The big question I always ask about these designs is "can the peripheral processor access arbitrary memory"... if so, then you need to worry about bugs in the fw blob possibly splattering something you care about... on a number of the more modern ARM SoCs, the peripherals sit behind IOMMUs, so the kernel has final say in what exactly the fw can interact with. Not sure how things work in this particular BCM SoC.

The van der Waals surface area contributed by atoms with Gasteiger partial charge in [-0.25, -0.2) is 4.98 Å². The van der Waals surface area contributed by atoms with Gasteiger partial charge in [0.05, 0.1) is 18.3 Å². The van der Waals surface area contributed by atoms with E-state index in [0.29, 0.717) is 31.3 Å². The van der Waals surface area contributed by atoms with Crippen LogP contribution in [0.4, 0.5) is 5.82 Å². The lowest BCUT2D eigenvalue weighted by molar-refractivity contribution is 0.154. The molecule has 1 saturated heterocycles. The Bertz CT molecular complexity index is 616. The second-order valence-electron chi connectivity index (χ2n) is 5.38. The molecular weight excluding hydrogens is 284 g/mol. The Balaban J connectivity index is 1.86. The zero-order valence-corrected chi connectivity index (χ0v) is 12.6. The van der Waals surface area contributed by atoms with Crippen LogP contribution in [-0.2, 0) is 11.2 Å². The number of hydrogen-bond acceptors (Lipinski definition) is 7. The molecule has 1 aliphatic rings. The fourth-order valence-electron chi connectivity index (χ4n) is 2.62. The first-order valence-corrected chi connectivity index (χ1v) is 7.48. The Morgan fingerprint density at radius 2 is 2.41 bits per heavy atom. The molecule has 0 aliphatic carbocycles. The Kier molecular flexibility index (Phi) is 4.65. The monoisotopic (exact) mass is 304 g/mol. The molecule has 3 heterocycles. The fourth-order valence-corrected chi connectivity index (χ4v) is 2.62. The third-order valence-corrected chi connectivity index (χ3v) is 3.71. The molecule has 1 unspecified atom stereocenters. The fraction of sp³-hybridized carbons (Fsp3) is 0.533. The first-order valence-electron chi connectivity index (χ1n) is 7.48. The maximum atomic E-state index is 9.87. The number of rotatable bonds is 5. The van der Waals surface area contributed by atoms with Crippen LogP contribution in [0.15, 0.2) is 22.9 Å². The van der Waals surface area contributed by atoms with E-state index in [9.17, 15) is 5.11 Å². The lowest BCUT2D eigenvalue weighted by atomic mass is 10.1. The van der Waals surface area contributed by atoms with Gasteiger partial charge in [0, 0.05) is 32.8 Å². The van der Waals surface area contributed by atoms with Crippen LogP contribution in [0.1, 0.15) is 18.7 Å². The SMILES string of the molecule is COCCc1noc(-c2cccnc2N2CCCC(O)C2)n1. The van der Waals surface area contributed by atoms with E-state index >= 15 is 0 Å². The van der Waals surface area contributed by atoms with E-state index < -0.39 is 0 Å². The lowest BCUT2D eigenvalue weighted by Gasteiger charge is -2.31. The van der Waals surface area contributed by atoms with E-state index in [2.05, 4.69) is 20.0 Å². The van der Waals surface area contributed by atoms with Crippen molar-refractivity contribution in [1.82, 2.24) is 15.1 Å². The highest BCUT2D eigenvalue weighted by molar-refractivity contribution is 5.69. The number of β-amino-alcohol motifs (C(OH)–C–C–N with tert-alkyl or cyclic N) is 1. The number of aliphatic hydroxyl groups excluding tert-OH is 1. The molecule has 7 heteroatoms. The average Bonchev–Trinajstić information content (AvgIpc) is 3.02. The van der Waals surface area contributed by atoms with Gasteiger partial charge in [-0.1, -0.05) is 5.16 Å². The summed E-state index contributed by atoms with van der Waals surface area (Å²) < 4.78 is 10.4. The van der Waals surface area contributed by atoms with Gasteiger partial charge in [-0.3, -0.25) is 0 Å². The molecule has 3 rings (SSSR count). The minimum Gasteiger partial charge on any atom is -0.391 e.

Obviously, a completely open driver where you can fiddle with any part of it beats the implementation running on an embedded core, but I'll take the embedded core any day of the week over having to have random proprietary binaries in userspace or (shudder) the kernel.
All I ask is that the architecture give the kernel a way to protect the apps processor and main memory from the dedicated cores. Debugging memory corruption issues originating from blackbox coprocessor firmware: very not fun.